A dog with a calling
To church, hospitals, and assisted living centers, Mosby brings a healing ministry based on unconditional caring and comfort
LITTLETON - Mosby is a Baptist, but his ministry is inclusive.
Anyone - atheist or believer - will get a hand licked by the 3-year-old golden retriever, deemed too friendly for work as an assistance dog for the disabled but perfectly suited for a career in spiritual outreach.
Mosby is a ministry dog, one of a growing breed of assistance dogs assigned to clergy and church workers to offer a special kind of comfort.
A few times each week, Mosby dons his vest and nose-lead, chows down a Pup-Peroni dog snack, and hops in the backseat for a short ride to Emerson Hospital in Concord, assisted living centers in Ayer and Westford, or the Life Care Center of Nashoba Valley in Littleton.
Mosby’s busiest day is Sunday, however, when he can be found lying in a pew alongside his owners, Lynda and Larry Fisher, at the First Baptist Church of Littleton, where they are longtime members.
His presence is especially welcome during what has been a hard year for the First Baptist community. Several members are coping with serious illness, deployment to Iraq or Afghanistan, and job layoffs, said First Baptist’s pastor, the Rev. Deborah Blanchard.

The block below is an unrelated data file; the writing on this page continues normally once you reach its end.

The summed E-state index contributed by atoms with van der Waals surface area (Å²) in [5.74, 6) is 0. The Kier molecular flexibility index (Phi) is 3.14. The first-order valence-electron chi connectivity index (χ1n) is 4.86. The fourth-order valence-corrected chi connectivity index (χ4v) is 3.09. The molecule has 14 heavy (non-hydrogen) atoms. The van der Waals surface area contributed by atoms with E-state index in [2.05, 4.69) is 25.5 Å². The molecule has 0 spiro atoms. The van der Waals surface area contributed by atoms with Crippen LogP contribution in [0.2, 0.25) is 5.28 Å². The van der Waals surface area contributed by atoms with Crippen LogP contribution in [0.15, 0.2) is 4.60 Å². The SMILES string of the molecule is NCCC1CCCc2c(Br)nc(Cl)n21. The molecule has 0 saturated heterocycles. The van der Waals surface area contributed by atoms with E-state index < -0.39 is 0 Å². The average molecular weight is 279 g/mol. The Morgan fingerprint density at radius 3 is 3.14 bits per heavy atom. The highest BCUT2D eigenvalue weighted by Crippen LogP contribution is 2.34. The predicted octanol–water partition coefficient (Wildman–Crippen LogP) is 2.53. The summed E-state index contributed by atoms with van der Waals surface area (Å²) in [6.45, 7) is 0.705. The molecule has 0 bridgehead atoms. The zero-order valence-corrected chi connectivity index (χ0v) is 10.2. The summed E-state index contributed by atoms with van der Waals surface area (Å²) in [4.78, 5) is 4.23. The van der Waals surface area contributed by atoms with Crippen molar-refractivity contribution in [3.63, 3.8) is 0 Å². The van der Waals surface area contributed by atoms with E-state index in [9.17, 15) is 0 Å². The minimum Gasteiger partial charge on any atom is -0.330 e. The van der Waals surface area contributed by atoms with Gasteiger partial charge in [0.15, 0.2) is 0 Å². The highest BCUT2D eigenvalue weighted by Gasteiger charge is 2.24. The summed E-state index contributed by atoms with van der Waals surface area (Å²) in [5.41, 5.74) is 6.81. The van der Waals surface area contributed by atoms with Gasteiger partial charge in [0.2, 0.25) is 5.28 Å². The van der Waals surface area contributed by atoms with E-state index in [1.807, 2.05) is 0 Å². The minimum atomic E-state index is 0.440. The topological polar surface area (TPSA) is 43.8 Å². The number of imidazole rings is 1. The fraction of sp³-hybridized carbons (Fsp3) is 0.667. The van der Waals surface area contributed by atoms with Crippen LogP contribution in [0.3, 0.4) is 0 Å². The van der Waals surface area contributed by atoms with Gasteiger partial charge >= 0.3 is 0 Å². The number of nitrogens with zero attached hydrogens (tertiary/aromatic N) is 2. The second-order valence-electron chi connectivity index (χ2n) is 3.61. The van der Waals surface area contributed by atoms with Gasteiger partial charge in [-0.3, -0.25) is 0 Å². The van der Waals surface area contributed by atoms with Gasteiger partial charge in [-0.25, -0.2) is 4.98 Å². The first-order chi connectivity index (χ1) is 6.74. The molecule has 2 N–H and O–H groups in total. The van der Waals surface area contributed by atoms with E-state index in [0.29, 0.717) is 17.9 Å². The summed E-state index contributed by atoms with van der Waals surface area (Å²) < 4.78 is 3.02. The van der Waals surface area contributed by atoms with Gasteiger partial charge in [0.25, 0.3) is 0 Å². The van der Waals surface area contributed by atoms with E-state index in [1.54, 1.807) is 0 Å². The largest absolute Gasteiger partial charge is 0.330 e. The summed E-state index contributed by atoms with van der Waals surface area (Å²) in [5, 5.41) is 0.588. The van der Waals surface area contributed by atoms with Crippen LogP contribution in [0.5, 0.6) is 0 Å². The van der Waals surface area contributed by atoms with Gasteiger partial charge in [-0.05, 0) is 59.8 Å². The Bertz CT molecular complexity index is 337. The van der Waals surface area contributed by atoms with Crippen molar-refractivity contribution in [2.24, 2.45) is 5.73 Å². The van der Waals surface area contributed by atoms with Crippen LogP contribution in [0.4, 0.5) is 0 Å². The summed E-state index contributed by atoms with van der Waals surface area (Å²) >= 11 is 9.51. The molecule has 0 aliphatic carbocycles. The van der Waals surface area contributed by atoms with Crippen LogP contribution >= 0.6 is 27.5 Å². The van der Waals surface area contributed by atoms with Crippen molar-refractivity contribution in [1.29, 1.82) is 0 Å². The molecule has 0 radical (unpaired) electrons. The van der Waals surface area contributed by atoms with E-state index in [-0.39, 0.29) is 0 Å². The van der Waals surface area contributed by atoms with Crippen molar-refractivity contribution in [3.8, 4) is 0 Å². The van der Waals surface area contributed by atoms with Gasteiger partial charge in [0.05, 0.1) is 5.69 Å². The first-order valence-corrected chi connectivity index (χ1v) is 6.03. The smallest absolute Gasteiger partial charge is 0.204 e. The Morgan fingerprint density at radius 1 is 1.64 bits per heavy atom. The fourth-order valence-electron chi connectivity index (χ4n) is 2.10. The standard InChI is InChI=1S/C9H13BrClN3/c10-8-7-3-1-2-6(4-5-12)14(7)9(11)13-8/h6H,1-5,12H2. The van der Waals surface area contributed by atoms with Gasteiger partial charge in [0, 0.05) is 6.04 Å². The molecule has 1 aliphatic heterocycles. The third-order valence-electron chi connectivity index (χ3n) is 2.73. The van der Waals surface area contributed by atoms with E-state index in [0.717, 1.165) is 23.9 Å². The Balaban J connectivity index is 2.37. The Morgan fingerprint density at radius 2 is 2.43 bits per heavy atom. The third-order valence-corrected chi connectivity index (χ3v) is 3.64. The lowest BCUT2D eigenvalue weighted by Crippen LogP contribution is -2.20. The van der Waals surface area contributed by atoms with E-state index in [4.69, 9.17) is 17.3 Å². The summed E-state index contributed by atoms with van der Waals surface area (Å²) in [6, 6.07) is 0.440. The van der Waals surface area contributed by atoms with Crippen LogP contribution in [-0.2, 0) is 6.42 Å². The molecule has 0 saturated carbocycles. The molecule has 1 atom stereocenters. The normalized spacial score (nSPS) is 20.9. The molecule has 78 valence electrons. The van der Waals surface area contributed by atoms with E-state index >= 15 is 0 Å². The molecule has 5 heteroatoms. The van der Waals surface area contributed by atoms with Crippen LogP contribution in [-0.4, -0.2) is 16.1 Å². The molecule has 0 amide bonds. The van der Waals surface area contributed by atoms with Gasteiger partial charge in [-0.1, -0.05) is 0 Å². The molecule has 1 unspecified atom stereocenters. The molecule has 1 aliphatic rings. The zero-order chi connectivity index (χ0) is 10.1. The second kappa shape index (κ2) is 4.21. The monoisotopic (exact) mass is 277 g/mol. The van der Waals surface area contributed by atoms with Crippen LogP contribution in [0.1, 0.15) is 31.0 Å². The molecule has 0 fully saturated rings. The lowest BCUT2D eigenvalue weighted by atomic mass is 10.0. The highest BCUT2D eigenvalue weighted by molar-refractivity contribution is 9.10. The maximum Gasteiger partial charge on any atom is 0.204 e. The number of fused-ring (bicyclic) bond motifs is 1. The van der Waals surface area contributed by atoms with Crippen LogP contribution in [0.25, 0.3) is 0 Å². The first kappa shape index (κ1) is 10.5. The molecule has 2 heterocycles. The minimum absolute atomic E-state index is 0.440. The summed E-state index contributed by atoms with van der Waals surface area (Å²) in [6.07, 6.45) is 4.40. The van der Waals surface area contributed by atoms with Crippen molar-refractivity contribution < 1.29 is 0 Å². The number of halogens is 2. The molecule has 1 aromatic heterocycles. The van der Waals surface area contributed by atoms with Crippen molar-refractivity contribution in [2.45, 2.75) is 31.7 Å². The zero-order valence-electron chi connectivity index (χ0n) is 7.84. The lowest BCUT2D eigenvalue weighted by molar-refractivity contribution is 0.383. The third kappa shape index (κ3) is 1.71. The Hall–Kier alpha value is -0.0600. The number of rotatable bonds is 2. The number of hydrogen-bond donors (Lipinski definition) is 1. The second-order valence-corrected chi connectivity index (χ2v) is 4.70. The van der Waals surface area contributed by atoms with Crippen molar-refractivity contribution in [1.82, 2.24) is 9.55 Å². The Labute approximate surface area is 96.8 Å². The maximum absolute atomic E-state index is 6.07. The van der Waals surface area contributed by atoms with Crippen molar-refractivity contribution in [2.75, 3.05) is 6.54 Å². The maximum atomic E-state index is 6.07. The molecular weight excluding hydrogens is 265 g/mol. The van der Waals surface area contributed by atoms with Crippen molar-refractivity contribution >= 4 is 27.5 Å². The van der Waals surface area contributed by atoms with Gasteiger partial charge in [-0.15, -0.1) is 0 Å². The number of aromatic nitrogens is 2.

“A dog ministry breaks down barriers right away,’’ said Blanchard. “It helps put aside the barriers and connect on a real level to offer comfort and love.’’
The idea of a formal training program for ministry dogs sprang up just over a decade ago, when a divinity student and dog lover made a case to NEADS, Dogs for Deaf and Disabled Americans, a nonprofit organization based in Princeton that is one of the nation’s largest assistance-dog training programs.
“She explained how she’d be going to hospices and working with the elderly and sick children, all populations who can’t have a dog but could really benefit,’’ said Sheila O’Brien, the agency’s chief executive officer. “She said, ‘You know, Sheila, dog spelled backwards is God.’ ’’
In 1998, NEADS graduated its first ministry dog, a schnauzer named Lynks. Since then, it has trained more than 15 dogs serving a variety of churches.
Last year, 74-year-old Lynda Fisher approached NEADS with hopes of being matched with a ministry dog.
She and her husband, Larry, 78, had lost their longtime canine companion, a 15-year-old Brittany spaniel named Jessie.
You could say she had a dog-sized hole in her soul.
“I told them, ‘I’m a deaconess at my church. Part of my duties is to visit the sick and infirm, and it would go so much better with a dog,’ ’’ Fisher recalled.
Although the dogs are generally designated for ministers, Fisher’s 40-year affiliation with First Baptist and enthusiastic devotion to her faith, and to dogs, won her an exception to the rule.
NEADS trainers introduced her to a few puppies, but sparks really flew with Mosby, named as a puppy for John Mosby, a Confederate officer who worked to help heal the nation’s wounds after the Civil War.
“I like to think it was God saying, ‘Lynda, this is the dog for you,’ ’’ she said.
She and Mosby trained together at NEADS headquarters and on April 13, 2008, Mosby received his orders and a blessing at a dedication ceremony at the 187-year-old American Baptist church on Littleton Common.
During weekly outreach visits to Life Care, Mosby visits often with 92-year-old Phyllis Wallace, whose diabetes keeps her bedbound and away from Sunday services at First Baptist.